Summer 2010 - Cover Story
‘Iobotics: The Roar of Scoreboards, The Flash of the Crowd
Students in the VEX competition build a robot that picks up and throws Nerf footballs and is maneuvered by remote controls.
How it all beganIn 1989, entrepreneur and creative thinker Dean Kamen, best known for inventing the two-wheel self-balancing Segway, founded FIRST (For Inspiration and Recognition of Science and Technology).
Matthew Ito ’10, Sean Cockey’10 , and Emily Cockey ’11 pose with their 2008 robot and NASA specialist and FRC announcer Mark Leon, far left, at a recent competition and exhibit.
Since the first competition in 1992 in a New Hampshire high school gymnasium, FIRST has grown to include hundreds of thousands of young people from all over the world. Not only are the contests electrifying, they are designed to encourage “gracious professionalism,” a notion expressed by Dr. Woodie Flowers, FIRST National Advisor and Pappalardo Professor Emeritus of Mechanical Engineering at MIT.
This concept bears a surprising resemblance to ‘Iolani’s One Team model, where fierce competition and mutual gain are integrated notions. A successful team needs to not only build a robust robot, but also to make alliances with teams. The games are played with partners and one day’s opponent may be the next day’s partner. In addition, the strategy allows winners to accrue opponents’ points so crushing another team is disadvantageous.
The 2010 FRC team included students in ninth to twelfth grades building the most complex robots.
Levels of RoboticsThere are different levels of complexity to organized robotics. Each needs at least one adult mentor. ‘Iobotics faculty advisor and science teacher Lara Lee welcomes volunteer mentors who enjoy working with bright students and technical challenges.
First Lego League students work on their robot made of Lego pieces.
The next level at ‘Iolani takes place at the intermediate stage with a competition run by a VEX, a robotics company and design system that manufactures the components in the competitions. VEX is a brand name; think Erector Sets on steroids.
Spencer Wakahiro ’13 adjusts the botball robot which picks up rubber ducks and places them on a colored line.
The third level is FIRST Robotics Competition, FRC, which includes ninth to twelfth grades. The FRC robots are big and complicated with all the components built from the ground up. Jeff Malins ’99, whose real job is vice-president of Research and Development at TeamPraxis, volunteers countless hours to mentor this group with the assistance of Dugan Yoon ’77, Keith Molina, Errol Wong and Mike Cockey.
‘Iobotics officers Sean Cockey ’10, Mark Williams ‘10, and Lauren Faris ’11 radiate enthusiasm when they discuss robotics competitions. Though time-consuming, the team-based problem solving, planning, designing, and building holds them in thrall.
Other incentives to take on these challenges are the college scholarships offered to robotics participants, usually in computer science, math, and engineering. A few examples include a renewable half-tuition scholarship at Boston University and up to $20,000 in aid at Carnegie Melon.
‘Iolani Gets Hooked‘Iolani began to participate in robotics in 2007. In contrast, Waialua and McKinley high schools have been active in robotics for about ten years. ‘Iobotics president Sean Cockey’10 admits those schools are probably Hawaii’s two best teams due to their extensive experience. Sponsorship money is also important in the whirring world of robotics because the big, hand-built robots in the FRC competitions require expensive tools and experienced engineers as mentors. ‘Iolani sponsors include BAE, NASA, DataHouse (parent company of TeamPraxis), and AFCEA (Armed Forces Communications Electronics Association). ‘Iobotics hopes to gain additional sponsors to sustain and grow its programs.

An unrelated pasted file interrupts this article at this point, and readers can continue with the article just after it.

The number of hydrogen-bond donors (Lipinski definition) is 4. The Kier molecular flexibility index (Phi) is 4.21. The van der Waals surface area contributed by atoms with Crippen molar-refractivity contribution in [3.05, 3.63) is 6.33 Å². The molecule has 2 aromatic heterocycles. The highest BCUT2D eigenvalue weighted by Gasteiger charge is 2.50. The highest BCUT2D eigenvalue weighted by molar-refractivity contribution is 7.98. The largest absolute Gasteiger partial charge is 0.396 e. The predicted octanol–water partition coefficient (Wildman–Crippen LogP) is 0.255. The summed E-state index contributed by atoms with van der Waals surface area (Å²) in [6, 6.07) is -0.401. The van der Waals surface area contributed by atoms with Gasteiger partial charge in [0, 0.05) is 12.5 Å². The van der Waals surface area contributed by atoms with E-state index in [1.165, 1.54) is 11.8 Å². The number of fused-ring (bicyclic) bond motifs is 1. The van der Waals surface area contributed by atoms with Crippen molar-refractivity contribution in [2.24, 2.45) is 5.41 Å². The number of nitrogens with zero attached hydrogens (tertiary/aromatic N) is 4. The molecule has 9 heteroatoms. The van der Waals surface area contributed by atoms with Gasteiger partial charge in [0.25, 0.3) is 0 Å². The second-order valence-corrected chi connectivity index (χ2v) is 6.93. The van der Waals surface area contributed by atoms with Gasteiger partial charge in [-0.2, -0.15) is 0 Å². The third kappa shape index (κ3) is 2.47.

The Key is Hands-OnIn the VEX category, students have one year to prepare their robots for competition. All teams begin with approximately the same materials (manufactured by VEX). The playing field is 144 square feet though the game differs each year. Each robot must be 18 inches by 18 inches at the beginning. Consequently, students build folding kickers, arms, and other extensions.
Logan Davis ’13, Freedie Wheeler ’11 and Sean Cockey ’10 pilot one of the VEX robots during a 2009-10 competition.
The most complex robots are the ones constructed for FRC competitions. The dimensions of these robots have to be 28 by 38 by 60-inches or less, and the ‘bots can weigh a maximum of 120-pounds before the batteries and bumpers are added. Not only are these are big, complicated machines, which the mentors and students build from scratch, but construction is limited to six weeks.
‘Iobotics students built the 2010 FRC robot to kick a soccer ball towards a goal.
“You don’t know (what the strategy will be) until you’re there,” says Malins. “It’s like football, where your strategy changes with your opponent. Some of the biggest decisions are made on the field."
‘Iobotics participated in the VEX World Championships in Dallas in April.
The 2009 VEX robot is surrounded by the team that built it.
‘Iolani competed against 97 other teams, lost the first two matches, then won the next six matches and finished 14th in the division.
“We can proudly say, at least, that the team that beat us finished up as the World Champions!” Tuthill adds. “We were totally jazzed to receive the Create Award for our division. The Create Award recognizes a robot design that incorporates a creative engineering solution to the design challenges of this game.”
The 40-plus ‘Iobotics members are the brilliant technologists of the future.
“We are training innovators and entrepreneurs,” Malins notes. “To do this, we need to combine book work with getting our hands dirty and building. Hands-on is the key.”
Debby Atkinson is a crime fiction novelist (www.deborahatkinson.com), is married to Dr. Robert Atkinson and is the mother of Egen ’06 and Andrew ’09.